A Limerick for Mary (from Ron “Chips” Lies)

I am going to post a limerick here by the great Isaac Asimov. The limerick is about The Sign of Four, which I will be posting about in the next few days. That is not the total reason that I am posting.

This limerick has been a love poem from myself to my wife, Mary. And I want to spread the word about just how fantastic a wife my Mary has been and how incredibly lucky I am to have her fall in love with me and stay with me through all the good and bad times for 45 years now and at least that many more.

The Sign of the Four

Muttered Sherlock” Never mind Cocaine’s pleasure,
Let us seek out the famed Agra Treasure.”
Answered Watson,”No pearls,
For Myself—only girls;
And its Mary who is made to my measure.”
-Isaac Asimov, BSI (and so much more)

[That is beautiful. I seem to have something in my eye… -Selena Buttons]

Limerick Corner: Sussex Vampire

Two more limericks today:

The Adventure of the Sussex Vampire

There’s a beautiful wife from Peru
Whose behavior has Bob in a stew.
He tells Holmes that she’s wild;
That she’s bitten their child.
Can it be we’ve a vampire in view?
-Issac Asimov, BSI

The Sussex Vampire

Though Ferguson hoped for protection
From a vampire, Holmes’s detection
Revealed that the nibbling
Was caused by the sibling,
Begrudging his father’s affection.
-Wallace W Higgins

Yolanda Vazquez as Carlotta Ferguson (Granada, 1993)

Limerick Corner: Sussex Vampire

Since we have nothing as recorded for this date in the source book I use for daily occurrences, I am including another limerick on the Sussex Vampire. This one is from that very talented limerick author and member of our group, Sandy Kozinn (JHWS “Roxie” and ASH “Esmeralda”).

Two stokers inside a ventilation cowl on the HMS Spiteful, 1901 (Black & White Illustrated Budget, December 21, 1901)

The Adventure of the Sussex Vampire

There once was a wicked young boy,
Poisoned weapons his favorite toy.
Maimed his dog. For another,
tried to kill his young brother,
off to sea with that vicious young boy!


Chips says: I have a built in hatred of any one who hurts a animal other than for the reason of self-protection or others’ protection. Therefore, young Jacky in this story committed – in my opinion – the ultimate crime and deserves the ultimate punishment: becoming shark food would be too good for him but it would keep him from harming another of God’s creatures again.

Just a thought…

[Capital punishment by shark seems a little bit harsh. He could probably use a good scare, though. -Selena Buttons]

Limerick Corner: Sussex Vampire

We have nothing recorded as from the Canon for this date, so I felt that a limerick for this story from the author of the source book I use for daily occurrences in the Cannon would fit in well here.

Richard Dempsey as Jack Ferguson (Granada, 1993)

The Adventure of the Sussex Vampire

The Babe’s mother sucked blood from his neck,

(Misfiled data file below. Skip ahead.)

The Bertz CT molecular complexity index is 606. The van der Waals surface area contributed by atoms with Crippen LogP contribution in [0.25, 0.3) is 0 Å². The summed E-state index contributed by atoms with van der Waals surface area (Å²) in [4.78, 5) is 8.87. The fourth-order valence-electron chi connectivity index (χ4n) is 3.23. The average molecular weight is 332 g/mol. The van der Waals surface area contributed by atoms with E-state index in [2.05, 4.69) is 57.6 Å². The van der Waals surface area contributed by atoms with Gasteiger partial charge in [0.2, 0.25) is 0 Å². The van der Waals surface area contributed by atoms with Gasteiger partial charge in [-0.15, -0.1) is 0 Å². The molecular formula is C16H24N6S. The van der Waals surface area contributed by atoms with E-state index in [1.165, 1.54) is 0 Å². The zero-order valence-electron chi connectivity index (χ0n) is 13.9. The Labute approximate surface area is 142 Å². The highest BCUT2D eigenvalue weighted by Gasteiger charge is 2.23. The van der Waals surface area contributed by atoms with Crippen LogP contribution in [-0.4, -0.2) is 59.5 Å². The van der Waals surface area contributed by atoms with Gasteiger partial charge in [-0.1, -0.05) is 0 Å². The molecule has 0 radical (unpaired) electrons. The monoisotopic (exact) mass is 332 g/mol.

Of her Husband it made quite a wreck.
Jacky poisoned the child,
So young Jack was exiled
To a whole year at sea, what the heck!

William S Dorn, BSI, DWNP

Just a random thought: How would a year at sea and before returning to the family have cured young Jacky of his hatred for his stepbrother? What would have cured him?

Limerick Corner: A Toast to Sherlock Holmes

Last night, the Curious Collectors of Baker Street held an event called “Sherlock Gets Schooled” – an evening all about Holmes’s own education and the broader subject of schools in the Canon. I was asked to give the toast to Sherlock Holmes, and I decided to try my hand at writing a limerick.

My hat is officially off to those of you who write all those clever limericks!

Since our dear “Chips” is a fan of limericks, and it happens to be his birthday today, I’d like to share my very first (and quite possibly last!) Sherlockian limericks.

Sherlock Holmes shares few facts from his past
So tiny details large shadows cast
Ribbons athletes sport
Take on great import
If they name his alma mater at last

He was clearly a Cambridge man, some claim
Others carry the Oxonian flame
Wherever his class
Let’s all raise a glass
To the Master, and his own good name

To Sherlock Holmes!

Limerick Corner: Hound of the Baskervilles

A two-part limerick from Sandy Kozinn (JHWS “Roxie”):

Someone’s killing at Baskerville, and fast.
Will the current heir end up the last?
His chances were poor:
The hound howled on the moor.
Then Holmes saw that picture from the past.

The experience wasn’t much fun,
And the end bad for ‘most everyone.
Moral: Don’t walk at night
When a dog might shine bright
Or the way through the swamps been undone.

Limerick Corner: IDEN and ILLU

In honor of the ongoing Canonical events this week, two more limericks from Sandy Kozinn (JHWS “Roxie”):

On the sidewalk poor Mary did dither,
As her thoughts flew hither and thither,
Why did Angel disappear?
Was he dead? Oh, the fear!
Holmes knew Windibank’s? Love was just blither.

With china the man was an ace,
That Baron, he took the first place,
But with femmes he was mean,
The worst to be seen,
So revenge got him right in the face.

More from Limerick Corner

Illustration by Ralph C. Criswell for the Los Angeles Times (March, 1925)

As promised yesterday, the second in a pair of limericks about “The Creeping Man” by Sandy Kozinn (JHWS “Roxie”):

It turned out, as Presbury found,
His behavior would bother his hound.
If your nature you’d change,
You’d better arrange
Not to have your old dog hang around.

Have a limerick you’d like to share? Let us know in the comments!

From Limerick Corner

Illustration by Ralph C. Criswell for the Los Angeles Times (March, 1925)

No Canonical events today or tomorrow, so we take the opportunity to present with pride the first of a pair of limericks from our dear “Roxie”, Sandy Kozinn, about “The Creeping Man”.

Presbury wanted more youth,
Unbecoming, to tell you the truth.
When he took monkey gland,
It affected him, and
Turned him into a being uncouth.


Check back tomorrow for the second part!

On September 1st…

The Adventures of Sherlock Holmes, starring Basil Rathbone and Nigel Bruce, premiered on September 1, 1939. It was the second film of 14 starring the duo, but it was the last one to be produced by Fox, and the last one to be set in the Victorian period of the original stories. The film involves a plot by Moriarty to steal the crown jewels from the Tower of London (a plotline that got a nod in an episode of a certain BBC television series).

In honor of the occasion, Chips shares a limerick composed by Sandy Kozinn (JHWS “Roxie”, ASH “Esmeralda”):

As the script read, he sometimes played the fool.
Detective’s foils are silly; that’s the rule.
Born in 1895.
Wish he were still alive.
Nigel Bruce on the screen was a jewel.